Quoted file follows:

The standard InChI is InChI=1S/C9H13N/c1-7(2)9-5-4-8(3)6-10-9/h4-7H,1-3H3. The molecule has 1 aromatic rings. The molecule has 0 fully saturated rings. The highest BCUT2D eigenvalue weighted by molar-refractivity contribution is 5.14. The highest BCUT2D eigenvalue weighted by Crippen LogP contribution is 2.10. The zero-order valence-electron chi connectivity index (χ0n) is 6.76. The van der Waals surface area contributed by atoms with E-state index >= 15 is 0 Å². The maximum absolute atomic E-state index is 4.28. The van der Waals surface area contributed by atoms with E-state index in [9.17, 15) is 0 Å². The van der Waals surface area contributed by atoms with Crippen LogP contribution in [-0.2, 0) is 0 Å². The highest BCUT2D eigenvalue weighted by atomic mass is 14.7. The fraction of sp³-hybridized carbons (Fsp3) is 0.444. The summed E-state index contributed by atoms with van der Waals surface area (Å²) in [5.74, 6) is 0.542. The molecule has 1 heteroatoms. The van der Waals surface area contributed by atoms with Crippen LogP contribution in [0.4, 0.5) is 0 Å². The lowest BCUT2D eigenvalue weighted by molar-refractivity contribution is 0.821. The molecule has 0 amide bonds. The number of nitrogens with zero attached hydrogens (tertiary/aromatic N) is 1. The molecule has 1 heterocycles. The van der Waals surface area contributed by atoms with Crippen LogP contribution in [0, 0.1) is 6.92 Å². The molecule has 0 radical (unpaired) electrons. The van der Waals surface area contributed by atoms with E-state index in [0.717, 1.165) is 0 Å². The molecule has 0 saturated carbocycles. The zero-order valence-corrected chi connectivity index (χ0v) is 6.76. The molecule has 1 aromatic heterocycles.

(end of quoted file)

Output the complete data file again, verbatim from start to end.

The standard InChI is InChI=1S/C9H13N/c1-7(2)9-5-4-8(3)6-10-9/h4-7H,1-3H3. The molecule has 1 aromatic rings. The molecule has 0 fully saturated rings. The highest BCUT2D eigenvalue weighted by molar-refractivity contribution is 5.14. The highest BCUT2D eigenvalue weighted by Crippen LogP contribution is 2.10. The zero-order valence-electron chi connectivity index (χ0n) is 6.76. The van der Waals surface area contributed by atoms with E-state index >= 15 is 0 Å². The maximum absolute atomic E-state index is 4.28. The van der Waals surface area contributed by atoms with E-state index in [9.17, 15) is 0 Å². The van der Waals surface area contributed by atoms with Crippen LogP contribution in [-0.2, 0) is 0 Å². The highest BCUT2D eigenvalue weighted by atomic mass is 14.7. The fraction of sp³-hybridized carbons (Fsp3) is 0.444. The summed E-state index contributed by atoms with van der Waals surface area (Å²) in [5.74, 6) is 0.542. The molecule has 1 heteroatoms. The van der Waals surface area contributed by atoms with Crippen LogP contribution in [0.4, 0.5) is 0 Å². The lowest BCUT2D eigenvalue weighted by molar-refractivity contribution is 0.821. The molecule has 0 amide bonds. The number of nitrogens with zero attached hydrogens (tertiary/aromatic N) is 1. The molecule has 1 heterocycles. The van der Waals surface area contributed by atoms with Crippen LogP contribution in [0, 0.1) is 6.92 Å². The molecule has 0 radical (unpaired) electrons. The van der Waals surface area contributed by atoms with E-state index in [0.717, 1.165) is 0 Å². The molecule has 0 saturated carbocycles. The zero-order valence-corrected chi connectivity index (χ0v) is 6.76. The molecule has 1 aromatic heterocycles.